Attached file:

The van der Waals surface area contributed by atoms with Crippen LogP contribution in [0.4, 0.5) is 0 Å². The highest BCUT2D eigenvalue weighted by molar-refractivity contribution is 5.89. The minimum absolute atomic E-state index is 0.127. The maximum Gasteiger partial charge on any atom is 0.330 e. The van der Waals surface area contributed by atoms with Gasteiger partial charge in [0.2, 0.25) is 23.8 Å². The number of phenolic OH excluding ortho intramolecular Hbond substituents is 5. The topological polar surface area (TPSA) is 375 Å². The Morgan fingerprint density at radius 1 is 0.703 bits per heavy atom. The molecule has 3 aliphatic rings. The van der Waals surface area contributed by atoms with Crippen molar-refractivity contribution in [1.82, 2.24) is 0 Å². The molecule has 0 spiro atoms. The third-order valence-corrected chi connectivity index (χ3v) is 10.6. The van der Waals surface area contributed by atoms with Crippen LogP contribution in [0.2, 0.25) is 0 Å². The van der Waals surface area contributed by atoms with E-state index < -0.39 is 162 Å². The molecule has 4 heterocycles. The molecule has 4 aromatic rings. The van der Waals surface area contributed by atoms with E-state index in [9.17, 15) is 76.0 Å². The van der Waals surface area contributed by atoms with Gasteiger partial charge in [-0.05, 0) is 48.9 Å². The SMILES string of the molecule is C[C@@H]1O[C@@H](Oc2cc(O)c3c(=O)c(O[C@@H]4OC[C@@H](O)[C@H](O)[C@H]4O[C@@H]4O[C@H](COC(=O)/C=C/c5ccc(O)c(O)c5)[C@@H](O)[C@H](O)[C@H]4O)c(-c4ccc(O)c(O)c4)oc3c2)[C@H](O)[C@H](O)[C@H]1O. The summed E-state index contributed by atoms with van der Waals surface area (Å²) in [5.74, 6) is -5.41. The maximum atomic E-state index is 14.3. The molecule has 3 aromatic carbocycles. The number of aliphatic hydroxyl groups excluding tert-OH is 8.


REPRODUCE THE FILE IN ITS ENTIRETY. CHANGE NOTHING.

The van der Waals surface area contributed by atoms with Crippen LogP contribution in [0.4, 0.5) is 0 Å². The highest BCUT2D eigenvalue weighted by molar-refractivity contribution is 5.89. The minimum absolute atomic E-state index is 0.127. The maximum Gasteiger partial charge on any atom is 0.330 e. The van der Waals surface area contributed by atoms with Gasteiger partial charge in [0.2, 0.25) is 23.8 Å². The number of phenolic OH excluding ortho intramolecular Hbond substituents is 5. The topological polar surface area (TPSA) is 375 Å². The Morgan fingerprint density at radius 1 is 0.703 bits per heavy atom. The molecule has 3 aliphatic rings. The van der Waals surface area contributed by atoms with Crippen molar-refractivity contribution in [1.82, 2.24) is 0 Å². The molecule has 0 spiro atoms. The third-order valence-corrected chi connectivity index (χ3v) is 10.6. The van der Waals surface area contributed by atoms with Crippen LogP contribution in [0.2, 0.25) is 0 Å². The van der Waals surface area contributed by atoms with E-state index < -0.39 is 162 Å². The molecule has 4 heterocycles. The molecule has 4 aromatic rings. The van der Waals surface area contributed by atoms with E-state index in [9.17, 15) is 76.0 Å². The van der Waals surface area contributed by atoms with Gasteiger partial charge in [-0.05, 0) is 48.9 Å². The SMILES string of the molecule is C[C@@H]1O[C@@H](Oc2cc(O)c3c(=O)c(O[C@@H]4OC[C@@H](O)[C@H](O)[C@H]4O[C@@H]4O[C@H](COC(=O)/C=C/c5ccc(O)c(O)c5)[C@@H](O)[C@H](O)[C@H]4O)c(-c4ccc(O)c(O)c4)oc3c2)[C@H](O)[C@H](O)[C@H]1O. The summed E-state index contributed by atoms with van der Waals surface area (Å²) in [5.74, 6) is -5.41. The maximum atomic E-state index is 14.3. The molecule has 3 aromatic carbocycles. The number of aliphatic hydroxyl groups excluding tert-OH is 8.